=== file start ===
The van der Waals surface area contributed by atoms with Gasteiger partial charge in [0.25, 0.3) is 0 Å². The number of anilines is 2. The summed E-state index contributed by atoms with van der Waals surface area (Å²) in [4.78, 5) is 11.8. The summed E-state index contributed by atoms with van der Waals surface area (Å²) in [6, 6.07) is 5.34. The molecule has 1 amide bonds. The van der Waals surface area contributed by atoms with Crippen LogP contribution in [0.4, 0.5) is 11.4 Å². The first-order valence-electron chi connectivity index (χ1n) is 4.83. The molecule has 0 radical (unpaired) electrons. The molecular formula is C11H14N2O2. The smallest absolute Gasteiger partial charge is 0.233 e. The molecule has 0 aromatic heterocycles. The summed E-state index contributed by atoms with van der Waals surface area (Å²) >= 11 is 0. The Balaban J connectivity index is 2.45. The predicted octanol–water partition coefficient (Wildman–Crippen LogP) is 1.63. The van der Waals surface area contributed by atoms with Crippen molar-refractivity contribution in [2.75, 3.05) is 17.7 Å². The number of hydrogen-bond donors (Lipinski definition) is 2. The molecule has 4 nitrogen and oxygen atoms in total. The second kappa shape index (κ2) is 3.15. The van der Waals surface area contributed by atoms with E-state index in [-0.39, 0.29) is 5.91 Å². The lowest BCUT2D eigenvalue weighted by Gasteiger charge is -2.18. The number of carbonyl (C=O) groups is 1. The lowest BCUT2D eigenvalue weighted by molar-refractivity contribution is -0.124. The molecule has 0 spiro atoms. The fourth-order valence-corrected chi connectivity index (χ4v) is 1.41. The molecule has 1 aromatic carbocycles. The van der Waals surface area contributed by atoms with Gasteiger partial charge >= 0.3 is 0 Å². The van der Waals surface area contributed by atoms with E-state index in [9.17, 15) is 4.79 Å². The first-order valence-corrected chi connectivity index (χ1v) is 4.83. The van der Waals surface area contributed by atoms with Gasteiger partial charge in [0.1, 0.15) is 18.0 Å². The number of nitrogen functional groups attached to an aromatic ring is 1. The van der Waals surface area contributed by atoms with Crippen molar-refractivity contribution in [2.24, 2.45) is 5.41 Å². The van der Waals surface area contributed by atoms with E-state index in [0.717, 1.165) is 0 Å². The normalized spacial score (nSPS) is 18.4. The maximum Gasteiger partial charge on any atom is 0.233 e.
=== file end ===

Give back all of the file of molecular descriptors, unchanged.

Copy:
The van der Waals surface area contributed by atoms with Gasteiger partial charge in [0.25, 0.3) is 0 Å². The number of anilines is 2. The summed E-state index contributed by atoms with van der Waals surface area (Å²) in [4.78, 5) is 11.8. The summed E-state index contributed by atoms with van der Waals surface area (Å²) in [6, 6.07) is 5.34. The molecule has 1 amide bonds. The van der Waals surface area contributed by atoms with Crippen LogP contribution in [0.4, 0.5) is 11.4 Å². The first-order valence-electron chi connectivity index (χ1n) is 4.83. The molecule has 0 radical (unpaired) electrons. The molecular formula is C11H14N2O2. The smallest absolute Gasteiger partial charge is 0.233 e. The molecule has 0 aromatic heterocycles. The summed E-state index contributed by atoms with van der Waals surface area (Å²) >= 11 is 0. The Balaban J connectivity index is 2.45. The predicted octanol–water partition coefficient (Wildman–Crippen LogP) is 1.63. The van der Waals surface area contributed by atoms with Crippen molar-refractivity contribution in [2.75, 3.05) is 17.7 Å². The number of hydrogen-bond donors (Lipinski definition) is 2. The molecule has 4 nitrogen and oxygen atoms in total. The second kappa shape index (κ2) is 3.15. The van der Waals surface area contributed by atoms with E-state index in [-0.39, 0.29) is 5.91 Å². The lowest BCUT2D eigenvalue weighted by Gasteiger charge is -2.18. The number of carbonyl (C=O) groups is 1. The lowest BCUT2D eigenvalue weighted by molar-refractivity contribution is -0.124. The molecule has 0 spiro atoms. The fourth-order valence-corrected chi connectivity index (χ4v) is 1.41. The molecule has 1 aromatic carbocycles. The van der Waals surface area contributed by atoms with Gasteiger partial charge >= 0.3 is 0 Å². The van der Waals surface area contributed by atoms with E-state index in [9.17, 15) is 4.79 Å². The first-order valence-corrected chi connectivity index (χ1v) is 4.83. The van der Waals surface area contributed by atoms with Gasteiger partial charge in [0.1, 0.15) is 18.0 Å². The number of nitrogen functional groups attached to an aromatic ring is 1. The van der Waals surface area contributed by atoms with Crippen molar-refractivity contribution in [2.24, 2.45) is 5.41 Å². The van der Waals surface area contributed by atoms with E-state index in [0.717, 1.165) is 0 Å². The normalized spacial score (nSPS) is 18.4. The maximum Gasteiger partial charge on any atom is 0.233 e.